What Are the Afflictions for Malicious Speech?



For those moments when everything has turned upside-down, this week's Torah portion provides the hope and promise that redemption and perfection are just beyond the horizon.

For the biblical sufferer of the spiritual and physical affliction known as tzara'at, often identified as leprosy, life amounted to solitary confinement outside of the Jewish people's camp.

But the skin disease that the bulk of this week's portion describes was entirely different: There were different types of afflictions, categorized by their appearance, and, according to tradition, they were inflicted by the Almighty for the transgression of lashon hara, malicious speech.

Once the malady was discovered and identified by a member of the priestly caste, the afflicted person had to tear his garments, couldn't shave or cut his hair, and called out to all who saw him: "Impure! Impure!"

He couldn't live with his family, and certainly couldn't have approached the Tabernacle — and later, the Temple — to offer the sacrifice that would confer ritual purification.

Put simply, one who had tzara'at was an outcast.

But while this week's portion spends most of its space on a condition that has no corollary in the modern era, it begins with a completely different set of laws — those governing the temporary ritual impurity of a woman following childbirth.

Even the portion's name, Tazria, refers to a woman who has conceived.

It's as if the portion has things reversed: It begins with the promise of a new future, and ends with disease and isolation.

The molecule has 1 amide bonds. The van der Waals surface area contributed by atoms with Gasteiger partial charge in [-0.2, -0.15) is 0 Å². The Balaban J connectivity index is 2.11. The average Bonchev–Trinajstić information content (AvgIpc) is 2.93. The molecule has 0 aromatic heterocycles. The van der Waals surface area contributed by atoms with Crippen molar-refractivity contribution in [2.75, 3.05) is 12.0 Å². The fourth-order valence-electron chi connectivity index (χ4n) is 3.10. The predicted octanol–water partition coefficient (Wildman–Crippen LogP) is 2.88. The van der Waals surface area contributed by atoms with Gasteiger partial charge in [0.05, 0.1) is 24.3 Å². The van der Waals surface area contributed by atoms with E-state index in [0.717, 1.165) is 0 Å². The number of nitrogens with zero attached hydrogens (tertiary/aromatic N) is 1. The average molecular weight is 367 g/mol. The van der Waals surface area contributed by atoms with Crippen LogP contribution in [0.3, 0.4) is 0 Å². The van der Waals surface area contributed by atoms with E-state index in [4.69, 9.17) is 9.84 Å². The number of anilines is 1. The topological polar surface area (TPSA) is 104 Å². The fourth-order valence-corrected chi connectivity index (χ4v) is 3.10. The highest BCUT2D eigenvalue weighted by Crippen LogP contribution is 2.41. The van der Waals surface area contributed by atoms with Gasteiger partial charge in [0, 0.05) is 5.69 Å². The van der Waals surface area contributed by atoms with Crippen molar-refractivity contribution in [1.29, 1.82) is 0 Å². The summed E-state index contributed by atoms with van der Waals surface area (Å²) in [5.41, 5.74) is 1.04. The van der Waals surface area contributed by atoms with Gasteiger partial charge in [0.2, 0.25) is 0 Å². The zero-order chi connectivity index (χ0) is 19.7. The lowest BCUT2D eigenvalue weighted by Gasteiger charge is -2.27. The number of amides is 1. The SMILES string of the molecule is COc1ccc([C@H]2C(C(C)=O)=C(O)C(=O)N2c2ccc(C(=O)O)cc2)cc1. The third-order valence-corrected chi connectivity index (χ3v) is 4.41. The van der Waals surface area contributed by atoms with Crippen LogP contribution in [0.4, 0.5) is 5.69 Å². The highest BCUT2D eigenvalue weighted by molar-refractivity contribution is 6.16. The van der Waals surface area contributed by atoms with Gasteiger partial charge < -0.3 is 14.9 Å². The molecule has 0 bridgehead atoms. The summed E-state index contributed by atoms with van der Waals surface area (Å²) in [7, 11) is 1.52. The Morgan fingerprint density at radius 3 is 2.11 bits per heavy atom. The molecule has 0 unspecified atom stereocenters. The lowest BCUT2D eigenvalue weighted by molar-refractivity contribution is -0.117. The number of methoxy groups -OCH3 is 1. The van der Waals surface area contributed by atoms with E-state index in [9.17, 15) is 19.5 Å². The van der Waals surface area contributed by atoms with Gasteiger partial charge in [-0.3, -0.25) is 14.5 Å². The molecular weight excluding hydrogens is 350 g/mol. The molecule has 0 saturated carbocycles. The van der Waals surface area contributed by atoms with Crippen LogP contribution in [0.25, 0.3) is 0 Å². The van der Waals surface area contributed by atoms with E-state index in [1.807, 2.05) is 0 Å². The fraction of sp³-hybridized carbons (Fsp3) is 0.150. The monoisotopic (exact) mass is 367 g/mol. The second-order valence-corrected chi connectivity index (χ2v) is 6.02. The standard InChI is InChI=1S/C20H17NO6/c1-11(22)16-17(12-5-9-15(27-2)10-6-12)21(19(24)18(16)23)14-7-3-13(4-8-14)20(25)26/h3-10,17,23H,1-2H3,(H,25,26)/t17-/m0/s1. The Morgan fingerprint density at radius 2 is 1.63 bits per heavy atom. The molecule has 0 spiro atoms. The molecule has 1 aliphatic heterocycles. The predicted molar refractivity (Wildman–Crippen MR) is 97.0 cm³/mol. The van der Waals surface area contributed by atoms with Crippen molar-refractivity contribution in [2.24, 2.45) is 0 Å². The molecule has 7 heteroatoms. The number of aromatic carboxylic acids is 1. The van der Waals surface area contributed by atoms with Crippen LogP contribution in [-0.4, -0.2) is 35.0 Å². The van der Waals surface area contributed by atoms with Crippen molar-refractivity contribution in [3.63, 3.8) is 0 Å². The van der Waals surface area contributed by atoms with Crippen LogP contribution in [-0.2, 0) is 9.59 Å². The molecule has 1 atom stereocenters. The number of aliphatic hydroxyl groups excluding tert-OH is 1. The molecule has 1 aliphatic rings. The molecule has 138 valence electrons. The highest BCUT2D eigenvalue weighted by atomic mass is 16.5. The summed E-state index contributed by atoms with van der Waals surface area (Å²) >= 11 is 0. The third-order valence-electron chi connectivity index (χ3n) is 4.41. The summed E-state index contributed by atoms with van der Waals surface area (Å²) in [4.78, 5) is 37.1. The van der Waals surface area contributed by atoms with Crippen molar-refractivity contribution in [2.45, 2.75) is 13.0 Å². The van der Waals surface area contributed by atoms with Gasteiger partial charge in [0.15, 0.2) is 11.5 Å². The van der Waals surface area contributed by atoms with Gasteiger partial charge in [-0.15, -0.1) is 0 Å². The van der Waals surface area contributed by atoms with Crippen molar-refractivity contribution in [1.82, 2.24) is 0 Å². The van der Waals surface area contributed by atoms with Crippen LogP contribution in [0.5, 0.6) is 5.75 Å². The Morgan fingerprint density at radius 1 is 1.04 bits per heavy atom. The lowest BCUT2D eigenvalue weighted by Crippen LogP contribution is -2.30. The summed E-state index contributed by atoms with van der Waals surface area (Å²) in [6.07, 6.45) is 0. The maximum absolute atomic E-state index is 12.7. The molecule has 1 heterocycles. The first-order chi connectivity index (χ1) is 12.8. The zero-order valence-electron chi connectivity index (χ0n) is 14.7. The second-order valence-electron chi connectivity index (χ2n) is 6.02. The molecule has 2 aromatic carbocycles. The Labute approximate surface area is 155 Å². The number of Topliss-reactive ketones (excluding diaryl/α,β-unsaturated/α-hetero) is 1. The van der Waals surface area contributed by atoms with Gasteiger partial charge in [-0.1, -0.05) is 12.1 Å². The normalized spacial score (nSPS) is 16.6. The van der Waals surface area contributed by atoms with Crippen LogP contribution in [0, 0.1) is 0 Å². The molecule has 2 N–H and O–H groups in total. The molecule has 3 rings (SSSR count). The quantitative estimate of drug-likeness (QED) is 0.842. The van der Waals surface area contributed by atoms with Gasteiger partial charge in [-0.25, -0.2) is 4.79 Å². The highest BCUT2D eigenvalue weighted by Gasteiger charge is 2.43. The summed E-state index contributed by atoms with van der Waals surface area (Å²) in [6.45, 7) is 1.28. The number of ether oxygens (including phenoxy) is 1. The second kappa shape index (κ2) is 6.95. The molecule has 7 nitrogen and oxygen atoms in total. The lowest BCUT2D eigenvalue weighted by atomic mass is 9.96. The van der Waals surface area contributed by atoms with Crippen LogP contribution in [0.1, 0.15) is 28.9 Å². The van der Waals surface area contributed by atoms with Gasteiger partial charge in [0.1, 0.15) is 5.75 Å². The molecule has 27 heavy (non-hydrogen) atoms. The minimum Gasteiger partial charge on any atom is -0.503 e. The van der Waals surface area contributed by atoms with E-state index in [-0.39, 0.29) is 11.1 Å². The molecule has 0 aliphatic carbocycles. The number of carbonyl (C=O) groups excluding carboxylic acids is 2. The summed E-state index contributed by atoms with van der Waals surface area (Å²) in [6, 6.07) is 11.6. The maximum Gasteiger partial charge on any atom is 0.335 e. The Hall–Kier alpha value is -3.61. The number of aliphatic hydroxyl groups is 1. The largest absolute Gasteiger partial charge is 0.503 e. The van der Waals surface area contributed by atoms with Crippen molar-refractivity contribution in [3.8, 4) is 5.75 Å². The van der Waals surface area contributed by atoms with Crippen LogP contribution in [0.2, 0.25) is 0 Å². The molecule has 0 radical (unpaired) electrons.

Relying on the general principle that heavenly punishments are not punitive but are redemptive in nature, the 16th-century sage Rabbi Moshe Alshich asserts that tzara'at only occurs when a person occupies a lofty spiritual level.

So when the only thing holding a person back is the quality of his or her speech, tzara'at comes as a reality check, and in so doing, provides a state of solitude during which the sufferer can refine his or her behavior.

Interestingly, the Torah states that if a person's entire body was covered with tzara'at, since he has "turned completely white, he is ritually pure."

And the Talmud relies on this verse as proof that the Final Redemption will only come when all the governments of the world "become heretical."

Certainly, such a breakdown in the social order is not something we should hope for. But the Talmud's view could actually be an affirmation of a positive state.

It could be hinting that we will only recognize the imperfection around us — the heresy of other governments — when we ourselves attain a lofty spiritual state. Then from such a level, we can appreciate how much more needs to be done to perfect the world.

The Torah reminds us that everything is not as it seems.

Sometimes, a door must be closed so that it forces us to open another one.

Rabbi Joshua Runyan, former news editor of the Jewish Exponent, is editor of Chabad.org News. E-mail him at: [email protected] chabad.org.


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